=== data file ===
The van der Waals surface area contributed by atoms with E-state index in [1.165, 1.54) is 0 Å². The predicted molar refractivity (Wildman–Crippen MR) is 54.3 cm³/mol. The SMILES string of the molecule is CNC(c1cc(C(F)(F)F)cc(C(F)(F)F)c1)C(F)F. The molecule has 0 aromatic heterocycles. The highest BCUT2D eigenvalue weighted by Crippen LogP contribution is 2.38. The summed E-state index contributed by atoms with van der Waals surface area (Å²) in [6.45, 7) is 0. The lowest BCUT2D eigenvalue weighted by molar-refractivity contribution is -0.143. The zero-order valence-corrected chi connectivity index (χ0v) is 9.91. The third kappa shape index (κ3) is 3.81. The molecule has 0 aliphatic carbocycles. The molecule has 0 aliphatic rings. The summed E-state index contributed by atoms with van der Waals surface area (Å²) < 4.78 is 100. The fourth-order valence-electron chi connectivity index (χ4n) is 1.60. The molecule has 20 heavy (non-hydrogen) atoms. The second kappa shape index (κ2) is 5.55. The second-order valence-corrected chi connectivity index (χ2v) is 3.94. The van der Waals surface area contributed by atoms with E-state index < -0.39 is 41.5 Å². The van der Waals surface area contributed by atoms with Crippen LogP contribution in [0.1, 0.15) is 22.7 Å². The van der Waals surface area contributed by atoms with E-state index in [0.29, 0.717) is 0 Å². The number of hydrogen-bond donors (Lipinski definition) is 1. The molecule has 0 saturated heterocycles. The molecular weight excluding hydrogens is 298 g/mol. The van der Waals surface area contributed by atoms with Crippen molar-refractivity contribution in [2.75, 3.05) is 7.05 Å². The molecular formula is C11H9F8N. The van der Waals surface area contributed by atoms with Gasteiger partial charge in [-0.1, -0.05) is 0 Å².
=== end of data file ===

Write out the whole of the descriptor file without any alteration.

The van der Waals surface area contributed by atoms with E-state index in [1.165, 1.54) is 0 Å². The predicted molar refractivity (Wildman–Crippen MR) is 54.3 cm³/mol. The SMILES string of the molecule is CNC(c1cc(C(F)(F)F)cc(C(F)(F)F)c1)C(F)F. The molecule has 0 aromatic heterocycles. The highest BCUT2D eigenvalue weighted by Crippen LogP contribution is 2.38. The summed E-state index contributed by atoms with van der Waals surface area (Å²) in [6.45, 7) is 0. The lowest BCUT2D eigenvalue weighted by molar-refractivity contribution is -0.143. The zero-order valence-corrected chi connectivity index (χ0v) is 9.91. The third kappa shape index (κ3) is 3.81. The molecule has 0 aliphatic carbocycles. The molecule has 0 aliphatic rings. The summed E-state index contributed by atoms with van der Waals surface area (Å²) < 4.78 is 100. The fourth-order valence-electron chi connectivity index (χ4n) is 1.60. The molecule has 20 heavy (non-hydrogen) atoms. The second kappa shape index (κ2) is 5.55. The second-order valence-corrected chi connectivity index (χ2v) is 3.94. The van der Waals surface area contributed by atoms with E-state index < -0.39 is 41.5 Å². The van der Waals surface area contributed by atoms with Crippen LogP contribution in [0.1, 0.15) is 22.7 Å². The van der Waals surface area contributed by atoms with E-state index in [0.29, 0.717) is 0 Å². The number of hydrogen-bond donors (Lipinski definition) is 1. The molecule has 0 saturated heterocycles. The molecular weight excluding hydrogens is 298 g/mol. The van der Waals surface area contributed by atoms with Crippen molar-refractivity contribution in [2.75, 3.05) is 7.05 Å². The molecular formula is C11H9F8N. The van der Waals surface area contributed by atoms with Gasteiger partial charge in [-0.1, -0.05) is 0 Å².